If you’re shopping for a new smartphone, there’s a good chance three options immediately come to mind: the iPhone X, the Galaxy S8, or the Google Pixel 2.
Your buying decision might come down to whether you’re more comfortable using iOS or Android. But for those who are struggling to decide which phone is best, or simply just want to get a better sense of how each phone differs from one another, here’s a closer look at the iPhone X, Google Pixel 2 XL and Samsung Galaxy S8.
While more powerful processors, sharper cameras, and better screens have become routine annual updates, 2017 was the year that smartphone makers began to rethink design, too. All three companies released new phones with screens that cover nearly the entire front of the device, resulting in a look that’s more slick while also offering more screen space. And, most importantly, the new edge-to-edge design on the iPhone X, Galaxy S8, and Google Pixel XL means you’re getting a bigger screen in a phone that’s not noticeably larger, which makes them easier to hold than big-screened devices of years past.
That’s especially true when it comes to the iPhone X — it’s only slightly larger than the iPhone 8, but includes a screen that’s even more spacious than that of the bigger iPhone 8 Plus. Apple, Samsung, and Google achieve this by making the borders around the display smaller, allowing them to fit more screen real estate on the device. Both Samsung and Google have the camera situated in a strip that extends across the top of the screen for their respective phones’ cameras, while the iPhone X has a cutout in the top center which some have disparagingly called “the notch.”
I find the iPhone X to be the most elegant looking device, mostly because of its gorgeous glass back and stainless steel edges. But it also feels the most delicate, so I rarely get to appreciate that design, since I’m always covering it with a case. Some may prefer Samsung’s design primarily for its display, which slightly curves over the left and right edges of the phone, making it feel a bit more immersive than its rivals. It’s also the only phone of the three with a 3.5mm headphone jack, which means you can continue to use your older or non-Bluetooth headphones without an adapter. The glossy back panel of the phone, however, is quick to pick up fingerprint smudges. Of the three phones, Google’s Pixel 2 XL is the most practical to use without a case: Most of the phone’s back is covered in a matte material that’s easy to grip and isn’t as prone to smudges.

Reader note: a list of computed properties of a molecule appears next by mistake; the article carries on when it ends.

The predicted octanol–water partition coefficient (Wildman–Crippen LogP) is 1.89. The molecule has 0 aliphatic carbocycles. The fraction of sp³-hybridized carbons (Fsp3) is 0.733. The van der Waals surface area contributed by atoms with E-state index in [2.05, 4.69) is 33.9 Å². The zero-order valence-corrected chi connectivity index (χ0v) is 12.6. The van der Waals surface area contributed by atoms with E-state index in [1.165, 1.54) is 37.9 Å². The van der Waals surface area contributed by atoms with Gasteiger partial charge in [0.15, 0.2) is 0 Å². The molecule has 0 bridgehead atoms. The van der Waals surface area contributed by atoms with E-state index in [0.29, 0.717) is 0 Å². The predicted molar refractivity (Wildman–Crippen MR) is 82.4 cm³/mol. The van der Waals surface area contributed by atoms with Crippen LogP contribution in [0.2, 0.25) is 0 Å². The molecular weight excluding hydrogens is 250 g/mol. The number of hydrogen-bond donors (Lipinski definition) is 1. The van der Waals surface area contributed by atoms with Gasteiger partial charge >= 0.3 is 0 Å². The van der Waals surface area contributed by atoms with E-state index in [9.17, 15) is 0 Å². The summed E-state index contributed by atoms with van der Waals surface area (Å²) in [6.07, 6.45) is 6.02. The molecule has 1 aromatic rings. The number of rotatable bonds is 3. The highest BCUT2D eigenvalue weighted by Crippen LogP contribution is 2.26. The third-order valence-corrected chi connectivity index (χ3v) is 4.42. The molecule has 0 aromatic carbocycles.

The iPhone X, Galaxy S8, and Google Pixel 2 XL have screens that are capable of displaying rich color, bold text, and sharp detail. The iPhone X has a 5.8-inch OLED screen with a 2436 x 1125 resolution. Google’s Pixel 2 XL features a 6-inch OLED display with a 2880 x 1440 resolution. The Galaxy S8’s 5.8-inch OLED screen offers a 2960 x 1440 resolution.
While they all sound fantastically sharp on paper (and they are), there are a few differences to consider. Colors will sometimes appear more vivid and pronounced on Samsung’s smartphones, which can in certain instances make the iPhone X and Google Pixel 2 XL look muted in comparison. But this emphasis on color can be helpful or hindering depending on the situation and your preferences. For example, when browsing photos on National Geographic’s website, I found that the Galaxy S8 offered the best mix of color and detail. But I disliked the overabundant color when viewing the trailer for the upcoming film I, Tonya on all three devices side-by-side. There was one scene in which the shade of blue that star Margot Robbie was wearing looked so drastically different on the Galaxy S8 versus the iPhone X and Google Pixel 2 XL that it almost seemed like an entirely different color.